He’s no mouser, but Reggie the fospice cat is one of a kind

Julia Bayly | BDN
Julia Bayly | BDN
Senior rescue cat Reggie is always ready to offer a critique or opinion on writing style, subject and content.
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I really thought I’d seen it all when it came to cats. Then Reggie arrived.
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When you live in the country, as most homesteaders do, you share space with a variety of critters. Some more welcome than others.

Take rodents, for example — for the love of all things holy, please take them.

With their sharp teeth and dexterous paws these furry beasts can wreak havoc chewing on home wiring and make huge messes nesting in places in which they have no business. Like an entire car. Readers may remember how a family of field mice rendered my beloved ancient Toyota Camry undriveable last winter after nesting in the trunk, upholstery, vents and engine.

So, into each homesteader’s life a cat or two must come for rodent control.

Over the years there have been dozens of cats who lived happily on Rusty Metal Farm keeping the mouse population under control. And doing so quite effectively.

So I really thought I’d seen it all when it came to cats. Then Reggie arrived.

[For Reggie the ‘fospice’ cat, age is just a number]

I wrote of him when about a year after he moved here in 2017. A frail senior cat with half his teeth missing, deaf, patches of fur falling out and a veterinary diagnosis of enlarged internal organs.

He’d been taken off the streets of a nearby town by a local cat rescue group and was in need of a home to spend the remaining months, maybe even weeks he had left.

This is known as “fospice” care, in which a terminally ill companion animal is adopted and fostered in a hospice situation so it can spend those final days knowing love, compassion and comfort.

I’d never fospiced before, but it seemed like the right thing to do.

That was close to two years ago. For better or for worse, apparently I gave Reggie so much love, compassion and comfort that he decided to live. Hell, he decided to thrive.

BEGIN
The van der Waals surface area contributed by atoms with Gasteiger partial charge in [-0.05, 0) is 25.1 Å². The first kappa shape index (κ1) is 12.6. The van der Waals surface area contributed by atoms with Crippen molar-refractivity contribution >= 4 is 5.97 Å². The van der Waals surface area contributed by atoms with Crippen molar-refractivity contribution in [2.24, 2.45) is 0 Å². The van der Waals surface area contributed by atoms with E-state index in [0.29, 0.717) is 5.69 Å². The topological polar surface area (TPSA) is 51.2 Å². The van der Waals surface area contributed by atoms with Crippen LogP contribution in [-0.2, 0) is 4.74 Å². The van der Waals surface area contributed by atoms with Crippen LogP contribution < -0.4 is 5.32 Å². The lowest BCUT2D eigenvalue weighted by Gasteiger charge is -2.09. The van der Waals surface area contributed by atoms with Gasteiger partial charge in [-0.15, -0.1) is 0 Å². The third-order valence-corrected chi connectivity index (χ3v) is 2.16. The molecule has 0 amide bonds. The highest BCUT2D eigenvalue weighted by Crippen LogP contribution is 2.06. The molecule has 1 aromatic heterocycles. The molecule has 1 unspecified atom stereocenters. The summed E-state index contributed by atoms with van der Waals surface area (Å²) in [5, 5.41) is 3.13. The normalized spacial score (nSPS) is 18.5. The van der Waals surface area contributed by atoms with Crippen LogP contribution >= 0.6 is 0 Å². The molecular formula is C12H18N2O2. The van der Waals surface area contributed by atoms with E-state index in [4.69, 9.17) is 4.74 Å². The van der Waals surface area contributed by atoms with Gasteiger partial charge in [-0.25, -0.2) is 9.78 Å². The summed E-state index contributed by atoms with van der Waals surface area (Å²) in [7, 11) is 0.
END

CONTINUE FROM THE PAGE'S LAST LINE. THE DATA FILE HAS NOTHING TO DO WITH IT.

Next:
He is now firmly ensconced as Rusty Metal Farm’s curmudgeon-in-residence. Or, Curmudgeon, Emeritus, if you will.

He is often at my side. Sleeping next to my computer as I work. Sleeping on the back of the sofa as I watch television in the evening. Sleeping on my bed at night. Yeah, he sleeps a lot.

[On Rusty Metal Farm, it’s all about critter comforts]

When he’s not sleeping he’s following tiny farm dog Chiclet and me to the pond or around the farm as we hike or do chores. He follows me to the basement when I do laundry and back upstairs when I fold the clean laundry. He supervises my every move when I build fires in the wood furnace during the winter. I can’t count the number of times he’s been trapped in the garage, shop, spare apartment or other rooms after following me in and lagging behind when the doors are shut.

Whenever anyone drives up to the house he meanderes out to inspect their vehicle. He’s especially interested in trailers and will circle anything being towed by a truck sniffing the tires, trailer hitch and back gates before offering his opinion on all of the above.

Lately, he’s taken to visiting my tenant who is renting the apartment over the garage.

Without waiting for an invitation, Reggie will go into the apartment, make himself at home and even help himself to the food meant for my tenant’s English Bulldog.

Eventually, he moseys back over to my place, but not before offering several opinions on the bulldog, the food and life in the apartment.

[Romance is in the air on Rusty Metal Farm]

The other day I looked out to see my tenant, who has a small garden going near the garage, discussing gardening techniques with two friends who also garden.

Right there in the middle of it all was Reggie, inspecting the plants, sniffing the plants and participating in the conversation.

Unfortunately, the one thing in which Reggie is not interested is rodent control.

How could he be? He’s far too busy supervising and commenting on everything else going on around here to be bothered with something as mundane as mousing.

So now I have a trapline of sorts I have to check and bait mouse traps on a regular basis around the house and in my outbuildings.

And, right behind me as I do, is Reggie offering his opinion.

 



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